Aceh Livelihood Training and Environmental Education Center
Banda Aceh was by far the most damaged by the tsunami. It alone lost 160,000 people. The livelihoods of most of the survivors were lost when the rush of seawater rendered much of Aceh’s cultivable land unusable and virtually destroyed the day-fishing industry.
We are supporting local Aceh NGO Yayasan Lambabat’s Ujung Pancu Project, which involves over 6,000 local people who are transitioning to sustainable and environmentally friendly development, protection, and conservation.
Pancu means “end water source.” It lies six miles from Banda Aceh town at the most northern end of the mountain range that runs from West Sumatra to Aceh.
The mountains, hills, and wetlands in this area host outstanding beauty and are filled with gibbons, monkeys, wild pigs, deer, deer mice, porcupines, monitor lizards, and many species of birds and other wildlife yet to be identified. Aceh’s forests are being cut down rapidly for building materials and farming land. It is generally feared that the communities and industry will eventually clear the area.
The remaining forest needs to be protected in order to provide a safe haven for existing wildlife and to provide lasting benefits to the local communities. Not only do the forests supply a free source of food such as fruits and nuts, they also protect the communities from potentially lethal flooding and landslides.
- Youth and Children Environment Training Center and Community Store
- Training Center for Women and Youth
- Transition to organic farming and reforestation cultivation program
- Seaweed cultivation and fish farming program
Our local NGO project partner, Yayasan Lamjabat, exemplifies ASR’s mission to incorporate an environmental perspective when looking at development. In addition to raising awareness about ecological issues in the region, the Ujung Pancu Project addresses the rights and protection of women, children, and the elderly.
Early Warning and Disaster Preparedness Center
Soon after the tsunami, United Nations Development Program (UNDP) officials proposed the idea of a tsunami early warning system for Southeast Asia. If one had been in place four years ago, hundreds of thousands of lives would have been saved. Today, the entire Indian Ocean region is still without a comprehensive and coordinated warning system, and it remains completely vulnerable.
ASR is supporting a local tsunami warning center in Peraliya, a coastal village in southwestern Sri Lanka.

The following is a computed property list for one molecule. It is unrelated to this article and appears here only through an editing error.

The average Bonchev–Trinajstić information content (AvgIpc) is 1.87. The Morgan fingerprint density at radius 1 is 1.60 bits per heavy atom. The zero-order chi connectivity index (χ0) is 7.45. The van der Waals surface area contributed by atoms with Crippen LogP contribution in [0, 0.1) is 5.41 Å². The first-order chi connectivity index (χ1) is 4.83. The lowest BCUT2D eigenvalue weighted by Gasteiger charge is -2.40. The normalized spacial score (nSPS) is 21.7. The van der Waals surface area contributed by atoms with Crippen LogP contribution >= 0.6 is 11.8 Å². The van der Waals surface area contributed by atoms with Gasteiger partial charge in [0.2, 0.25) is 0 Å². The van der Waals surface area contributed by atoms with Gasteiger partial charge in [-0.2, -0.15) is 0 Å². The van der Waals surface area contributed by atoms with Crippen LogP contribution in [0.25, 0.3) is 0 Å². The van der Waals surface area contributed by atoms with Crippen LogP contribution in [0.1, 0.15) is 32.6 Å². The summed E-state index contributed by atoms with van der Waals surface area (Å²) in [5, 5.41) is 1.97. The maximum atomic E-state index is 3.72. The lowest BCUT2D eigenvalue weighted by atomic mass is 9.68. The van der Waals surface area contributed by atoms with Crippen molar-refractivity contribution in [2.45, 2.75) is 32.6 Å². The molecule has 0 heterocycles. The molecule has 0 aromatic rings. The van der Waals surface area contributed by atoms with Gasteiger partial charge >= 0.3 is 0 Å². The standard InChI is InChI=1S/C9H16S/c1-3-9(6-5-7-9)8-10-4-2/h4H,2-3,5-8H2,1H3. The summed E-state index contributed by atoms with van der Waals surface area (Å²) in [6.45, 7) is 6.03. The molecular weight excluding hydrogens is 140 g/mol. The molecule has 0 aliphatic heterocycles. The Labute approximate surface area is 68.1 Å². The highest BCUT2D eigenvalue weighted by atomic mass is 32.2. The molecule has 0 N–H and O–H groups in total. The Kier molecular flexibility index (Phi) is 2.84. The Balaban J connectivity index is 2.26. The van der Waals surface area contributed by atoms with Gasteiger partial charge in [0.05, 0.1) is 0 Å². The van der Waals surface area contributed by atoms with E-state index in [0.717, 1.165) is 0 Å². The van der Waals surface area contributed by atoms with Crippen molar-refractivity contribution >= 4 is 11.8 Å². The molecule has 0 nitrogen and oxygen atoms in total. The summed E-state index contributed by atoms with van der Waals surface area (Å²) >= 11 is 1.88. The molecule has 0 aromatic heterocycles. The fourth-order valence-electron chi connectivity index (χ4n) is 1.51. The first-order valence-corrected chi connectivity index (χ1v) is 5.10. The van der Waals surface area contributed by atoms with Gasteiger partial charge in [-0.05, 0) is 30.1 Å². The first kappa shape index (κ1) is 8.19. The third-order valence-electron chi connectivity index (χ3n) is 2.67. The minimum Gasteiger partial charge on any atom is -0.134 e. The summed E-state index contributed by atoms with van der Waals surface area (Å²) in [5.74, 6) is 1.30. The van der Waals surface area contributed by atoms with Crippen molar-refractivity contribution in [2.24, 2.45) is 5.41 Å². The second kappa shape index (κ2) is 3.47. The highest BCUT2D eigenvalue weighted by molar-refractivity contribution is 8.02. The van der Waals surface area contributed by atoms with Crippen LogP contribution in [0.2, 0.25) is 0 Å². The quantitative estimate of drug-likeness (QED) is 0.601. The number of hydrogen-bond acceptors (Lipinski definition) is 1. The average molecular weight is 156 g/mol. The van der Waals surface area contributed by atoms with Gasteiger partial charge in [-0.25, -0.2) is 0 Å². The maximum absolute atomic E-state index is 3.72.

Though the northeastern coast of Sri Lanka was in the direct line of the tsunami, the force of the wave was so powerful that waters crashed onto the coast on the opposite side of the island as well, devastating the southwestern coastal village of Peraliya, among others. The wave was so strong, it created the world’s largest-ever train disaster when it derailed the Queen of the Seas Colombo-Galle Express train. In Peraliya village itself, it is estimated that 2,500 people died and that only eight walls from the 490 houses remained standing.
Upon hearing news of the tsunami in December 2004, Australian humanitarian medic and 9/11 first-responder Alison Thompson quickly raised $400 and headed to Sri Lanka with partner Oscar Gubernati to see how she might help. Alison and Oscar eventually landed in Peraliya. Their initial plans for a two week stay turned into a two year life-changing journey in which they established a refugee camp and subsequently created a local medical center, still thriving today, and the early warning tsunami center, the first and only one of its kind in the Indian Ocean.
Conceived by volunteers to protect the villages surrounding Peraliya, The Community Early Warning Tsunami Center’s eventual goal is to provide security along the entire Sri Lankan coast. In addition to supplying a public address system and disaster-preparedness training, CTEC aims to rediscover traditional and local knowledge of signals that portend natural disasters and to create an empowered community-based readiness culture in Sri Lanka.
After returning to The United States, Alison and Oscar put their experiences into “The Third Wave,” a documentary film chronicling their experience in Peraliya, in order to keep the attention on tsunami relief and to bring much-needed funding to CTEC and to the entire area. The film’s title, The Third Wave, refers to the wave of volunteers who flooded the region.
Aid Still Required shares CTEC’s commitment to the spirit of volunteerism, to the importance of active and empowered local communities, and to the necessity of providing information and training for sustainable, ecologically friendly development.